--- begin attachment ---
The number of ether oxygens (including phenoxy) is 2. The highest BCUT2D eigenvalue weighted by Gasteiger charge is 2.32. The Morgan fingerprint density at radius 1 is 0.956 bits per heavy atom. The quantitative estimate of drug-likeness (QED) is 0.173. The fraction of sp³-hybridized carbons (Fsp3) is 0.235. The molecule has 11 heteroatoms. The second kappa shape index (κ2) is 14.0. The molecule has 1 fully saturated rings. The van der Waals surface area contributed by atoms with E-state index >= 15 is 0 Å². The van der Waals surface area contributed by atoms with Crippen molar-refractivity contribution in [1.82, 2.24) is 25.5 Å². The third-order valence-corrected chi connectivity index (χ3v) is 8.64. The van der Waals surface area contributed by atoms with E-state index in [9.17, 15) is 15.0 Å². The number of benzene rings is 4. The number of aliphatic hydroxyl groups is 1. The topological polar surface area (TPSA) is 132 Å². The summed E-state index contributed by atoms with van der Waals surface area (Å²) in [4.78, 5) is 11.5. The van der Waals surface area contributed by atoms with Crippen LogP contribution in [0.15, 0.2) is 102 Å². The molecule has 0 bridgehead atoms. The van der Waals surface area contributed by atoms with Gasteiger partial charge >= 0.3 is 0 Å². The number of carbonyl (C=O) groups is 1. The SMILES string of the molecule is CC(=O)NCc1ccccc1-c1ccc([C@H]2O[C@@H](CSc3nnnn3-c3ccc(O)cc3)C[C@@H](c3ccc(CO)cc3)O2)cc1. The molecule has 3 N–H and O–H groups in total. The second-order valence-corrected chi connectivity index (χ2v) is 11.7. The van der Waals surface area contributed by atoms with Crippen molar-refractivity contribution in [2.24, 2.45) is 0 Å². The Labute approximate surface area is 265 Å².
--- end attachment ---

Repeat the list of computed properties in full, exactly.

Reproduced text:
The number of ether oxygens (including phenoxy) is 2. The highest BCUT2D eigenvalue weighted by Gasteiger charge is 2.32. The Morgan fingerprint density at radius 1 is 0.956 bits per heavy atom. The quantitative estimate of drug-likeness (QED) is 0.173. The fraction of sp³-hybridized carbons (Fsp3) is 0.235. The molecule has 11 heteroatoms. The second kappa shape index (κ2) is 14.0. The molecule has 1 fully saturated rings. The van der Waals surface area contributed by atoms with E-state index >= 15 is 0 Å². The van der Waals surface area contributed by atoms with Crippen molar-refractivity contribution in [1.82, 2.24) is 25.5 Å². The third-order valence-corrected chi connectivity index (χ3v) is 8.64. The van der Waals surface area contributed by atoms with E-state index in [9.17, 15) is 15.0 Å². The number of benzene rings is 4. The number of aliphatic hydroxyl groups is 1. The topological polar surface area (TPSA) is 132 Å². The summed E-state index contributed by atoms with van der Waals surface area (Å²) in [4.78, 5) is 11.5. The van der Waals surface area contributed by atoms with Crippen LogP contribution in [0.15, 0.2) is 102 Å². The molecule has 0 bridgehead atoms. The van der Waals surface area contributed by atoms with Gasteiger partial charge >= 0.3 is 0 Å². The number of carbonyl (C=O) groups is 1. The SMILES string of the molecule is CC(=O)NCc1ccccc1-c1ccc([C@H]2O[C@@H](CSc3nnnn3-c3ccc(O)cc3)C[C@@H](c3ccc(CO)cc3)O2)cc1. The molecule has 3 N–H and O–H groups in total. The second-order valence-corrected chi connectivity index (χ2v) is 11.7. The van der Waals surface area contributed by atoms with Crippen molar-refractivity contribution in [2.24, 2.45) is 0 Å². The Labute approximate surface area is 265 Å².